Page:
Fight diabetes with this one dietary hack

Living with diabetes is burdensome. It’s a serious disease that can wreak havoc on your health.  

But there’s new research—and even though it only focuses on cells, the findings are so promising that I just have to share them with you.  

This study addressed the global health issue of type 2 diabetes. (Around one in 10 American adults and 10 percent of the global population suffer from this disease.) 

In fact, scientists from the University of Geneva in Switzerland discovered how one dietary hack might just be the key to delaying and fighting against it. 

The best part? The “hack” is something I’ve always recommended as part of a healthy, balanced diet… 

Dietary fat is protective 

As I often report, type 2 diabetes is a lifestyle disease. Remaining sedentary and making poor dietary choices greatly contribute to its onset.  

Of course, for years, dietary fat took much of the blame, too.  

But fat does NOT aggravate this disease. In fact, new research shows it actually plays a protective role. (This is hardly a surprise. But it’s exciting, nonetheless.) 

Researchers looked at insulin-producing pancreatic beta cells. (Insulin is a hormone your pancreas creates that controls blood glucose [sugar] levels. When insulin productivity becomes less effective, blood sugar levels spike. Over time, this contributes to type 2 diabetes.)   

Then, to analyze the effect of certain dietary choices, researchers exposed beta cells to an excess of sugar, fat, and a combination of the two. And here’s what they found…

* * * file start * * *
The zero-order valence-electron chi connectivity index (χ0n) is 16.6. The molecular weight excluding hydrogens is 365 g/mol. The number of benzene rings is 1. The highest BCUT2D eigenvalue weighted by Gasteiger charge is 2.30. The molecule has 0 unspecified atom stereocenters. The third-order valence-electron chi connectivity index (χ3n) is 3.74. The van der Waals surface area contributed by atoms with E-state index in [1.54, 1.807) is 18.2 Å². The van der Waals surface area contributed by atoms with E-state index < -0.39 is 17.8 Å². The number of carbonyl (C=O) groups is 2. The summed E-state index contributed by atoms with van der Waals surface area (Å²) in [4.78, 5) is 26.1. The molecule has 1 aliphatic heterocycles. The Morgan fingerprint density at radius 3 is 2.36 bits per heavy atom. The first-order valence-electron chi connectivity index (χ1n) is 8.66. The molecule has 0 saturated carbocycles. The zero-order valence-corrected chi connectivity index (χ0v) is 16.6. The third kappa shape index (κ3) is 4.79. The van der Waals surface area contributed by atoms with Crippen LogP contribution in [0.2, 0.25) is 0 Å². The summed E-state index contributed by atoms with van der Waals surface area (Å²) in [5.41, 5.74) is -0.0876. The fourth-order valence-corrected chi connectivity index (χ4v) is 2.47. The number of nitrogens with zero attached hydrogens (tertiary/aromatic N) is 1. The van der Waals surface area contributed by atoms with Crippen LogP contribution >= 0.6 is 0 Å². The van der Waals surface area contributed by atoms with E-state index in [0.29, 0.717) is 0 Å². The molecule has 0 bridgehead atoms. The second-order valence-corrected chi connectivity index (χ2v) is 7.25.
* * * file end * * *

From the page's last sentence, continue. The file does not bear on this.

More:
Beta cells exposed to too much sugar produced much less insulin than normal.  

When the cells were exposed to a combination of fat and sugar, however, the cells stored the fat in the form of droplets to use in case of starvation. (This process relates to are our caveman, hunting-and-gathering processes.) But that’s not all… 

The fat storage created a dynamic, protective cycle: Researchers discovered the fat helped the beta cells adapt to too much sugar, allowing them to maintain close-to-normal insulin secretion (and blood sugar control).  

High fat; low disease 

Of course, the concept of fat being healthy and protective against disease isn’t new to my readers or my patients. 

But it’s exciting to see other people starting to realize that through diet, one can absolutely BOOST their health and SLASH disease risk.  

Now, I understand that the science of fats can be confusing. I encounter misconceptions about fats nearly every day. But make no mistake… the right kinds of fats are protective to your health.  

In fact, I outline why and how in my very own, A-List Diet—a high-fat, low-carb eating plan. (Order yourself a copy by clicking here!) 

So, if you haven’t already, start putting dietary fat to work for you. Focus on enjoying grass-fed and -finished meat (including beef), wild-caught fish and seafood (like herring and salmon), eggs, avocados, some cheese (perhaps alongside fresh veggies), nuts, and healthy cooking oils (like macadamia nut, avocado, and olive oils, which are full of monounsaturated fatty acids [MUFAs]). 

Plus, for cooking tips and simple home-cooked meals using many of these ingredients (and more!), check out my Cooking with Dr. Fred show on YouTube and Instagram. 


“The unexpected benefits of fat in type 2 diabetes.” ScienceDaily, 01/12/2022. (